Docker

Once you get a bit of a rhythm with docker, it becomes pretty fun. Here are notes I took while reading some Docker books. Two good ones that I'd recommend are:

Useful commands

Cleanup

Old and busted

New hotness

Difference between Stopped Container and Image: stopped container retains its changes, settings, metadata, filesystem, runtime configuration, etc. Images don't have runtime information.

Dockerfile

FROM centos:7
MAINTAINER Beech Team <beechbld@cisco.com>
RUN yum update && yum install -y emacs

Note: each command creates a layer, so try to squeeze stuff into a single command.

Then build it like this:

docker build -t test/myemacs .

And run it like this:

docker run test/emacs emacs .bashrc

If you add this line to the Dockerfile:

ENTRYPOINT ["/usr/bin/emacs"]

then you can directly run the container and pass the args without mentioning the command, i.e.

docker run test/emacs .bashrc

COPY in a Dockerfile instructs docker to copy a file from the host to the container. e.g.

COPY entrypoint.sh /

VOLUME is used to just use the host's filesystem for persistent data. e.g.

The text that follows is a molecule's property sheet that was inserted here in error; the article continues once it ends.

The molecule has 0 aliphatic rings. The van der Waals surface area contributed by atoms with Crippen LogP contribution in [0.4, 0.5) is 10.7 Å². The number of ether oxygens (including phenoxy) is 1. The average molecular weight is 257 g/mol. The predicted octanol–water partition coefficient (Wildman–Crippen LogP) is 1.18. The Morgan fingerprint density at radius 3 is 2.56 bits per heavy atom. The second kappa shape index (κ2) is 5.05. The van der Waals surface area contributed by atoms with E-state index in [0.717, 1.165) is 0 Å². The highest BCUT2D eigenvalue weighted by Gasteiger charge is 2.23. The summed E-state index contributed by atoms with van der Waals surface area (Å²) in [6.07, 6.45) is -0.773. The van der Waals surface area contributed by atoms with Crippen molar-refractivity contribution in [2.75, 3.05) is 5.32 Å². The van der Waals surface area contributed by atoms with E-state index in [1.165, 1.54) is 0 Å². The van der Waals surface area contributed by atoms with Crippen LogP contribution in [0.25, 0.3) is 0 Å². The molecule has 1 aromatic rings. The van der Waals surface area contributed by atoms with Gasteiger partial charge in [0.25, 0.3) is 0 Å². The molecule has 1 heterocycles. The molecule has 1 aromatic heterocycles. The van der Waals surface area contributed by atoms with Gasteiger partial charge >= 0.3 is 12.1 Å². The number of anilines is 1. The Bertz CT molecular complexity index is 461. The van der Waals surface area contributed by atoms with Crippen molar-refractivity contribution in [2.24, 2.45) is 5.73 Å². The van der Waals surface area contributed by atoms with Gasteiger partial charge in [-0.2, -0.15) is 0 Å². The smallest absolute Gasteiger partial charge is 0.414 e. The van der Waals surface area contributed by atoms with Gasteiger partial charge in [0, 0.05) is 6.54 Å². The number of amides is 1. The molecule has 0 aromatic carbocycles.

VOLUME /home/arunsrin/data:/root/data

To do it at run time, do this:

docker run -it -v `pwd`:/root arunsrin/testpy

Instead of VOLUME, if you use ADD or COPY, it'll be baked into the image and available to anyone who downloads it. e.g. requirements.txt. Use ADD or COPY for making it part of the image, and VOLUME for sharing data between host and container. Unlike COPY, ADD also accepts URLs as a source, and unpacks it if its an archive. e.g.

ADD . /python-oauth

When running a command like docker build -t asda/asd . , the '.' is the build context. It's contents are tar'd and sent to the docker daemon so that ADD and COPY commands work seamlessly. Don't run this on a large folder like ~ !!